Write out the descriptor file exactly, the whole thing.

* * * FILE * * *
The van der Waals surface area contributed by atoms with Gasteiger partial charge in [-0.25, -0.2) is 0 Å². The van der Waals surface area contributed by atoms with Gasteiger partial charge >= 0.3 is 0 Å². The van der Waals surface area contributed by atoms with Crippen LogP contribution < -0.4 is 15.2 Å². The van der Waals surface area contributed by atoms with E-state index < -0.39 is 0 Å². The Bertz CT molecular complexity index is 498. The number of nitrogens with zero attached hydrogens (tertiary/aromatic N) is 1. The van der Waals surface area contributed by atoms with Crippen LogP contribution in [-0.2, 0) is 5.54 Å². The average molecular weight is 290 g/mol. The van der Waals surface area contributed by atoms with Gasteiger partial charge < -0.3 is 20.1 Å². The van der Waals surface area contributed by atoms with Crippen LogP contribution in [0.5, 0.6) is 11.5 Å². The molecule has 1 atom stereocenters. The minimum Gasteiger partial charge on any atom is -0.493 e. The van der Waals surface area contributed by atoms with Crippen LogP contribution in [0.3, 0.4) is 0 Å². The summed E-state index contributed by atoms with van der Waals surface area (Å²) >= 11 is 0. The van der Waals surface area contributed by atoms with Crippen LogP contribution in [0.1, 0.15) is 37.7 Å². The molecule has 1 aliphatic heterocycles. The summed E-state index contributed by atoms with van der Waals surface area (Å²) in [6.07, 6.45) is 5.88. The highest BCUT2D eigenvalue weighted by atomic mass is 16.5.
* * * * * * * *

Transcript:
The van der Waals surface area contributed by atoms with Gasteiger partial charge in [-0.25, -0.2) is 0 Å². The van der Waals surface area contributed by atoms with Gasteiger partial charge >= 0.3 is 0 Å². The van der Waals surface area contributed by atoms with Crippen LogP contribution < -0.4 is 15.2 Å². The van der Waals surface area contributed by atoms with E-state index < -0.39 is 0 Å². The Bertz CT molecular complexity index is 498. The number of nitrogens with zero attached hydrogens (tertiary/aromatic N) is 1. The van der Waals surface area contributed by atoms with Crippen LogP contribution in [-0.2, 0) is 5.54 Å². The average molecular weight is 290 g/mol. The van der Waals surface area contributed by atoms with Gasteiger partial charge < -0.3 is 20.1 Å². The van der Waals surface area contributed by atoms with Crippen LogP contribution in [0.5, 0.6) is 11.5 Å². The molecule has 1 atom stereocenters. The minimum Gasteiger partial charge on any atom is -0.493 e. The van der Waals surface area contributed by atoms with Crippen LogP contribution in [0.3, 0.4) is 0 Å². The summed E-state index contributed by atoms with van der Waals surface area (Å²) >= 11 is 0. The van der Waals surface area contributed by atoms with Crippen LogP contribution in [0.1, 0.15) is 37.7 Å². The molecule has 1 aliphatic heterocycles. The summed E-state index contributed by atoms with van der Waals surface area (Å²) in [6.07, 6.45) is 5.88. The highest BCUT2D eigenvalue weighted by atomic mass is 16.5.